The Orville Revisited: Episode 1.2 “Command Performance”

theorville

After reading dozens of reviews of “Old Wounds,” the pilot episode of Fox’s The Orville, I revisited my own review. I had been afraid that I had been too harsh. Compared to many that I read, my review was a glowing one.

I hope that MacFarlane and his cast don’t read the reviews. Nothing breeds hate like success, and MacFarlane has created a successful career for himself. He knew that he was going to be a huge target when this show came out. And, he has been. A number of reviews even manage to fit the word “Giggity” in them.

What I haven’t been seeing, however, is a lot of hate from the Trekkies. I had assumed, mistakenly, that most of the bad reviews would originate in that quadrant of the galaxy. Instead, the diehard Trekkies are directing their ire at Star Trek: Discovery, which hasn’t come out yet. Many fans have enjoyed the retro, optimistic Trek feel of The Orville, and, after watching the second episode of the season, I certainly count myself in their number.

Episode #2 “Command Performance,” while not perfect, was better than the pilot, for my tastes. It felt like a mashup of Trek and The Twilight Zone, especially the galactic zoo concept. The comedic moments were perhaps a scootch less broad, coming from character and situation rather than just acerbic one-liners. There was a bit of drama, some action set pieces, and what amounts to a prison escape, which is certainly a common Trek trope. Jeffrey Tambour has a brief guest-starring spot as Captain Mercer’s dad. After watching Transparent it was odd seeing Tambour as anyone other than Maura Pfefferman. Lt. Alara Kitan, the young Xelayan Chief of Security, has to assume command of the ship in the absence of Captain Mercer (MacFarlane) and Commander Grayson (Bobbi Morse – I mean, Adrianne Palicki) when both are abducted and made zoo exhibits. Lt. Commander Bortus, a member of a single-gender species who is reminiscent of Worf, is third in command, but he is on a brief leave-of-absence while he sits on a egg he laid, his offspring with his partner Klyden. Lt. Kitan ends up defying Union orders to save the captain and first officer, in true Trek fashion. The episode has a satisfying ending, with an intriguing postscript: the hatching of Bortus’ egg. It turns out that Bortus and Klyden’s child is a female, which is—impossible?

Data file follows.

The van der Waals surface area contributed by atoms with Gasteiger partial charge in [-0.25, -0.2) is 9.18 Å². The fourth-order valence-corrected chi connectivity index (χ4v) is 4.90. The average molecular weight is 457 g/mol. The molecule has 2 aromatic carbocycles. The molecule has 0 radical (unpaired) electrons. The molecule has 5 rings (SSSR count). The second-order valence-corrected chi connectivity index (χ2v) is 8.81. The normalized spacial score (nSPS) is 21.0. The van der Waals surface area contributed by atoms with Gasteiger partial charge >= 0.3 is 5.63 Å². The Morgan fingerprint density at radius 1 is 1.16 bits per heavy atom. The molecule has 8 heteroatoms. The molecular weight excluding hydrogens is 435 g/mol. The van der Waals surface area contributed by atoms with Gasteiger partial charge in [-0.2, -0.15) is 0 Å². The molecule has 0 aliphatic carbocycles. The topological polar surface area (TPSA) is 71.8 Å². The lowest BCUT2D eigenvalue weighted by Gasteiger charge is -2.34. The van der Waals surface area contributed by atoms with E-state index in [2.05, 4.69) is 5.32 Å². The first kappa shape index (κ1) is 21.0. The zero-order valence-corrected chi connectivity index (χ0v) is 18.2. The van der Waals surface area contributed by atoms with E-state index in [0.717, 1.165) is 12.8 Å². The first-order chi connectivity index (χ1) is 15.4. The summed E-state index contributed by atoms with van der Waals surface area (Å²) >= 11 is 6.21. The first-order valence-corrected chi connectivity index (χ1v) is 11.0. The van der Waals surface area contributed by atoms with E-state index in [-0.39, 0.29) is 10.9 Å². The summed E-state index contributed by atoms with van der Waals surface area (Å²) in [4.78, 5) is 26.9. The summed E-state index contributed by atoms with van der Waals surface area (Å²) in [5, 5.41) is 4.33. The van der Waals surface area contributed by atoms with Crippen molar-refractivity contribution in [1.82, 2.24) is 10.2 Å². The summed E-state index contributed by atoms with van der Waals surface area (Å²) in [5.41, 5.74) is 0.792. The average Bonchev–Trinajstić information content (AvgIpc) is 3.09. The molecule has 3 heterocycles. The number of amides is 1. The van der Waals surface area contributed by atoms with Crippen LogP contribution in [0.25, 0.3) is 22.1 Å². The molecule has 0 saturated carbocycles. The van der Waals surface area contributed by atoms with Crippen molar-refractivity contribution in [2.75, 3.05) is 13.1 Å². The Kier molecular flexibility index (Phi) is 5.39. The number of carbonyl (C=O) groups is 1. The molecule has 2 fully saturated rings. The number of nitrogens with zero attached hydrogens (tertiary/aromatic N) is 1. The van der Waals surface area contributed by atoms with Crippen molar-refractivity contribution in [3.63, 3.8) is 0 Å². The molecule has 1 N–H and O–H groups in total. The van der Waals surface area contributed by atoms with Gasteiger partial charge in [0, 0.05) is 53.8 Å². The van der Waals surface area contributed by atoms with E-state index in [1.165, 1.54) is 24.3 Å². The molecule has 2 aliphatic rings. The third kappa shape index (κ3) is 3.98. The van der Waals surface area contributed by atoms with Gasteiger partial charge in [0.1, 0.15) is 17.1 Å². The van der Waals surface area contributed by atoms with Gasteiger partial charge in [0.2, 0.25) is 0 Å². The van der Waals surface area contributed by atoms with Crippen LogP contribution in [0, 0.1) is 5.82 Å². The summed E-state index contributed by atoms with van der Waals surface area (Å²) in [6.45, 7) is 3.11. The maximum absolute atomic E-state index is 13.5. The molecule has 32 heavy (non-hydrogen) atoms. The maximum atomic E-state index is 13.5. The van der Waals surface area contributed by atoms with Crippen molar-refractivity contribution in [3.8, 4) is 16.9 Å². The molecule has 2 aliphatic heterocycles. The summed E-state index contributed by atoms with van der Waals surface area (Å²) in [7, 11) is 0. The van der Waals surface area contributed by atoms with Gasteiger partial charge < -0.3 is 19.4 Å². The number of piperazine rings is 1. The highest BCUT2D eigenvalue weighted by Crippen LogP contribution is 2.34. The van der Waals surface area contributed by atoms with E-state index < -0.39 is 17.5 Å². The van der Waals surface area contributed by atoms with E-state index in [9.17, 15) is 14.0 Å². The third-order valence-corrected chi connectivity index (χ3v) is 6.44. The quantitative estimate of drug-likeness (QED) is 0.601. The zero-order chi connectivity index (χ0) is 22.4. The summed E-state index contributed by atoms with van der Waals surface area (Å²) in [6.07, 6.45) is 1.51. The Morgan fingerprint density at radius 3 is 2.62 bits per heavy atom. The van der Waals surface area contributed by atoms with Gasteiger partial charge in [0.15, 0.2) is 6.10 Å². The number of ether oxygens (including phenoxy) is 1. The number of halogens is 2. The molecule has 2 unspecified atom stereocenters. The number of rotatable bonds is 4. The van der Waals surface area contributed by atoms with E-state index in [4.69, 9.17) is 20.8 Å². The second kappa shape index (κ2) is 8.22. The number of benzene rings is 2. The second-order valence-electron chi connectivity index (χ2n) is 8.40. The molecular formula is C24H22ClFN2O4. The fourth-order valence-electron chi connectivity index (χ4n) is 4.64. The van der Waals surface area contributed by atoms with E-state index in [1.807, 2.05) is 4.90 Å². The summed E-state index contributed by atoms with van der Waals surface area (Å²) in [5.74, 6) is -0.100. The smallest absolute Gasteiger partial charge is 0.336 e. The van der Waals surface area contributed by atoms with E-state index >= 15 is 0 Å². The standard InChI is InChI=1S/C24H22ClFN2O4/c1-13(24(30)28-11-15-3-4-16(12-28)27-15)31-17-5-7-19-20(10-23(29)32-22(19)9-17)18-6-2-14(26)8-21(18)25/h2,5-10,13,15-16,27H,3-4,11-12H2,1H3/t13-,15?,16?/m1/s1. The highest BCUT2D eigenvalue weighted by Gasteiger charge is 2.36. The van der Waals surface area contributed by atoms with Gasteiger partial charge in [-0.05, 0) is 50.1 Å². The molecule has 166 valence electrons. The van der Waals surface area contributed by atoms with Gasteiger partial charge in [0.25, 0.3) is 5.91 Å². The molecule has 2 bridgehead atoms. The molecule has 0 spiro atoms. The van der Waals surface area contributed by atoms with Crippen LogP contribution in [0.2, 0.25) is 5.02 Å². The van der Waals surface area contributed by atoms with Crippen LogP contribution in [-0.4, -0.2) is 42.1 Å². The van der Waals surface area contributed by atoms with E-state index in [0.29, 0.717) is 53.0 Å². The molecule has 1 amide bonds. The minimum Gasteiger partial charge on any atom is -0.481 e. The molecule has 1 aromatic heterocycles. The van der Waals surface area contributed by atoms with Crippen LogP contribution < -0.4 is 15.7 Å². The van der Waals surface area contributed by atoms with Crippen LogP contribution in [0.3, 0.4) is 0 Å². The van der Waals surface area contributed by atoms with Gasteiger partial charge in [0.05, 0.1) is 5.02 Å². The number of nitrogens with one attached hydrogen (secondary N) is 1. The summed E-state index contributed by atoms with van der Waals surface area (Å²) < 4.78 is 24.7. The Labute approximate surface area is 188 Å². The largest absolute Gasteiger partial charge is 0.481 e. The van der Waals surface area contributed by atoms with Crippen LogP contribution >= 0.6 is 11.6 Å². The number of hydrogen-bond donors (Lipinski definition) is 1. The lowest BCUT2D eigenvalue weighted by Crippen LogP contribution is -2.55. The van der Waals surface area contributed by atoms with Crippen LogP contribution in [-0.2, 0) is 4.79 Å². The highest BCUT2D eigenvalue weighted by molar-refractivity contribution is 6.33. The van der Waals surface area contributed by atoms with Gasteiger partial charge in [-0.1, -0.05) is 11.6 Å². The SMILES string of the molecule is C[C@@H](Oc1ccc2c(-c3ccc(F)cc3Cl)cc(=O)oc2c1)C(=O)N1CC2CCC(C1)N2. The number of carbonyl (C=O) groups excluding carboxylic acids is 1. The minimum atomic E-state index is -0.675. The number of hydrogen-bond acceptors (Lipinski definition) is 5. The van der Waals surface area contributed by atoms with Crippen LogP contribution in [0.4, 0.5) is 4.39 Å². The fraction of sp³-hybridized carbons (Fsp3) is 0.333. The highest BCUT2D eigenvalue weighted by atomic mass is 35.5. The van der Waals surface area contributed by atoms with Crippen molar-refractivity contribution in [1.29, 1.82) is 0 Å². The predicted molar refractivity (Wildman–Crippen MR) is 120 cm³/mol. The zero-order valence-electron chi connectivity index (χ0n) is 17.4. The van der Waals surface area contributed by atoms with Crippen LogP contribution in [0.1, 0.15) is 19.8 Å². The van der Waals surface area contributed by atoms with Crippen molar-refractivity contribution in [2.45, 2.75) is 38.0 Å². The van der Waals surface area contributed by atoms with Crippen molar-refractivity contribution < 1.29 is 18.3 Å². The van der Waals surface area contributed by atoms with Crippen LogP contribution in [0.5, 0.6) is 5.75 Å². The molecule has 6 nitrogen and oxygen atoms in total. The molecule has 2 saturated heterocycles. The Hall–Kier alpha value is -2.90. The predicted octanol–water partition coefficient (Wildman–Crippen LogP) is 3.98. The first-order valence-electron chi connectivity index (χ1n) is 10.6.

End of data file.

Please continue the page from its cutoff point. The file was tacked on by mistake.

I’m on to the masterplan here. I suspected it while watching the pilot, but now I know. This is a Trek series. Fox and Fuzzy Door Productions are packaging it as a parody, even though I believe there will be lawsuits if the show proves successful. Brannon Braga was listed as one of the executive producers, and Robert Duncan O’Neil (Tom Paris from Star Trek: Voyager) directed this episode. I understand Jonathan Frakes (Riker!) is slated to direct one as well. This show couldn’t have more of a Trek pedigree if Roddenberry’s ghost gave it his endorsement. Please don’t, Gene. The seasons of TNG you were involved with weren’t very good.

The special effects are amazing, and all of the characters are growing on me. I’m still withholding some judgment since I know the show is still trying to find its voice, but I’m optimistic. I think I’m going to like this series.

I’m still hoping that the series will continue to exercise restraint on its comedic elements. One reviewer compared it to a dramedy such as Scrubs, and I would be happy if the show went more in that direction. In fact, Zach Braff’s reveries on that series were a lot like Peter Griffin’s. Just sayin’.

I’m not going to make a preemptive strike against Star Trek: Discovery like many of my brethren, however. I’m optimistic for that series as well. The more Trek the better, by whatever name they go by.

This is a Trek show, and you should watch it.

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